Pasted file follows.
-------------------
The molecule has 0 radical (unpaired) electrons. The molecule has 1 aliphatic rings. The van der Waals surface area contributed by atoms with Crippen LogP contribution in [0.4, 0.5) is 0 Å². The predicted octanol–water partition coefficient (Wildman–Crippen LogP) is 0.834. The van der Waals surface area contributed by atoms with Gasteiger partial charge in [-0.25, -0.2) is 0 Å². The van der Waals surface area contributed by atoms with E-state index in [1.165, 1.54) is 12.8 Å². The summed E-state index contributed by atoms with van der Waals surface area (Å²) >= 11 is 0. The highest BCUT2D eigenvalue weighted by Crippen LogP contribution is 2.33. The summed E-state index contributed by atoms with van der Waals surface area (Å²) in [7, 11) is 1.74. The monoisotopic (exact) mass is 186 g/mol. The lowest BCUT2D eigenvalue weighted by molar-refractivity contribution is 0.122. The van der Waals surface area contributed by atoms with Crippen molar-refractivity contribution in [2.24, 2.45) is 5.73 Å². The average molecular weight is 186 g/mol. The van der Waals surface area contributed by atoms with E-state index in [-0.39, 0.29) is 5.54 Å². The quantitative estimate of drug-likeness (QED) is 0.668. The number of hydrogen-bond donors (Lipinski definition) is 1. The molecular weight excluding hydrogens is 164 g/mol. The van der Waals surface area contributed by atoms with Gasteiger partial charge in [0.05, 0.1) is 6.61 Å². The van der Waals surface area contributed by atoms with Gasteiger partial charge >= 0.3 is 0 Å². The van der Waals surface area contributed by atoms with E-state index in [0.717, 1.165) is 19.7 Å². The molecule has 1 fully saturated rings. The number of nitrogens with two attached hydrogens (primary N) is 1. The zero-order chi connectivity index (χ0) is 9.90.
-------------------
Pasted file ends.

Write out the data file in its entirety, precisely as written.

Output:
The molecule has 0 radical (unpaired) electrons. The molecule has 1 aliphatic rings. The van der Waals surface area contributed by atoms with Crippen LogP contribution in [0.4, 0.5) is 0 Å². The predicted octanol–water partition coefficient (Wildman–Crippen LogP) is 0.834. The van der Waals surface area contributed by atoms with Gasteiger partial charge in [-0.25, -0.2) is 0 Å². The van der Waals surface area contributed by atoms with E-state index in [1.165, 1.54) is 12.8 Å². The summed E-state index contributed by atoms with van der Waals surface area (Å²) >= 11 is 0. The highest BCUT2D eigenvalue weighted by Crippen LogP contribution is 2.33. The summed E-state index contributed by atoms with van der Waals surface area (Å²) in [7, 11) is 1.74. The monoisotopic (exact) mass is 186 g/mol. The lowest BCUT2D eigenvalue weighted by molar-refractivity contribution is 0.122. The van der Waals surface area contributed by atoms with Crippen molar-refractivity contribution in [2.24, 2.45) is 5.73 Å². The average molecular weight is 186 g/mol. The van der Waals surface area contributed by atoms with E-state index in [-0.39, 0.29) is 5.54 Å². The quantitative estimate of drug-likeness (QED) is 0.668. The number of hydrogen-bond donors (Lipinski definition) is 1. The molecular weight excluding hydrogens is 164 g/mol. The van der Waals surface area contributed by atoms with Gasteiger partial charge in [0.05, 0.1) is 6.61 Å². The van der Waals surface area contributed by atoms with Gasteiger partial charge >= 0.3 is 0 Å². The van der Waals surface area contributed by atoms with E-state index in [0.717, 1.165) is 19.7 Å². The molecule has 1 fully saturated rings. The number of nitrogens with two attached hydrogens (primary N) is 1. The zero-order chi connectivity index (χ0) is 9.90.